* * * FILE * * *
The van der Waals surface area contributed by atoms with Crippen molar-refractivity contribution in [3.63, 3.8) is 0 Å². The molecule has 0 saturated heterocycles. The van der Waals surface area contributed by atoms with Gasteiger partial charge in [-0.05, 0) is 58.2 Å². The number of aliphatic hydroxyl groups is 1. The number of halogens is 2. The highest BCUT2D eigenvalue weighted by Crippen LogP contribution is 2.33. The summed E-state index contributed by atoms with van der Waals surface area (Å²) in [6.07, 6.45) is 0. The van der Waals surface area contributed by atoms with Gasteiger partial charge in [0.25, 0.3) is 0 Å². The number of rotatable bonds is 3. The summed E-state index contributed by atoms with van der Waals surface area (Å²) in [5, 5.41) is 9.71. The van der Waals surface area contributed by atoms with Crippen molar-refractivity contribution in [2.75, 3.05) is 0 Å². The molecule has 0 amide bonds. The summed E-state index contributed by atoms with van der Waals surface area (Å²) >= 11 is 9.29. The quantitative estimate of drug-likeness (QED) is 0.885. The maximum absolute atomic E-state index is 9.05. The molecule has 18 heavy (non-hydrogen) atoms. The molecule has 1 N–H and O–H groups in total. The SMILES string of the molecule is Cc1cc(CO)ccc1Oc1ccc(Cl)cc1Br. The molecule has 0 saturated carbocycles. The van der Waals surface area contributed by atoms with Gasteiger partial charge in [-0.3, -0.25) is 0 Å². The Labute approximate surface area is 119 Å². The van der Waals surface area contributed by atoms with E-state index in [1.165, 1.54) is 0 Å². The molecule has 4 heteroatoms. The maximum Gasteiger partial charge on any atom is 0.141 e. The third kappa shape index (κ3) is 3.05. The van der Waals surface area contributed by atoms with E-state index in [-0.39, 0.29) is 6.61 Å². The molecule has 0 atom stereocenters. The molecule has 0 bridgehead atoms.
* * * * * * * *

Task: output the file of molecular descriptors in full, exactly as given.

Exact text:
The van der Waals surface area contributed by atoms with Crippen molar-refractivity contribution in [3.63, 3.8) is 0 Å². The molecule has 0 saturated heterocycles. The van der Waals surface area contributed by atoms with Gasteiger partial charge in [-0.05, 0) is 58.2 Å². The number of aliphatic hydroxyl groups is 1. The number of halogens is 2. The highest BCUT2D eigenvalue weighted by Crippen LogP contribution is 2.33. The summed E-state index contributed by atoms with van der Waals surface area (Å²) in [6.07, 6.45) is 0. The van der Waals surface area contributed by atoms with Gasteiger partial charge in [0.25, 0.3) is 0 Å². The number of rotatable bonds is 3. The summed E-state index contributed by atoms with van der Waals surface area (Å²) in [5, 5.41) is 9.71. The van der Waals surface area contributed by atoms with Crippen molar-refractivity contribution in [2.75, 3.05) is 0 Å². The molecule has 0 amide bonds. The summed E-state index contributed by atoms with van der Waals surface area (Å²) >= 11 is 9.29. The quantitative estimate of drug-likeness (QED) is 0.885. The maximum absolute atomic E-state index is 9.05. The molecule has 18 heavy (non-hydrogen) atoms. The molecule has 1 N–H and O–H groups in total. The SMILES string of the molecule is Cc1cc(CO)ccc1Oc1ccc(Cl)cc1Br. The molecule has 0 saturated carbocycles. The van der Waals surface area contributed by atoms with Gasteiger partial charge in [-0.3, -0.25) is 0 Å². The Labute approximate surface area is 119 Å². The van der Waals surface area contributed by atoms with E-state index in [1.165, 1.54) is 0 Å². The molecule has 4 heteroatoms. The maximum Gasteiger partial charge on any atom is 0.141 e. The third kappa shape index (κ3) is 3.05. The van der Waals surface area contributed by atoms with E-state index in [-0.39, 0.29) is 6.61 Å². The molecule has 0 atom stereocenters. The molecule has 0 bridgehead atoms.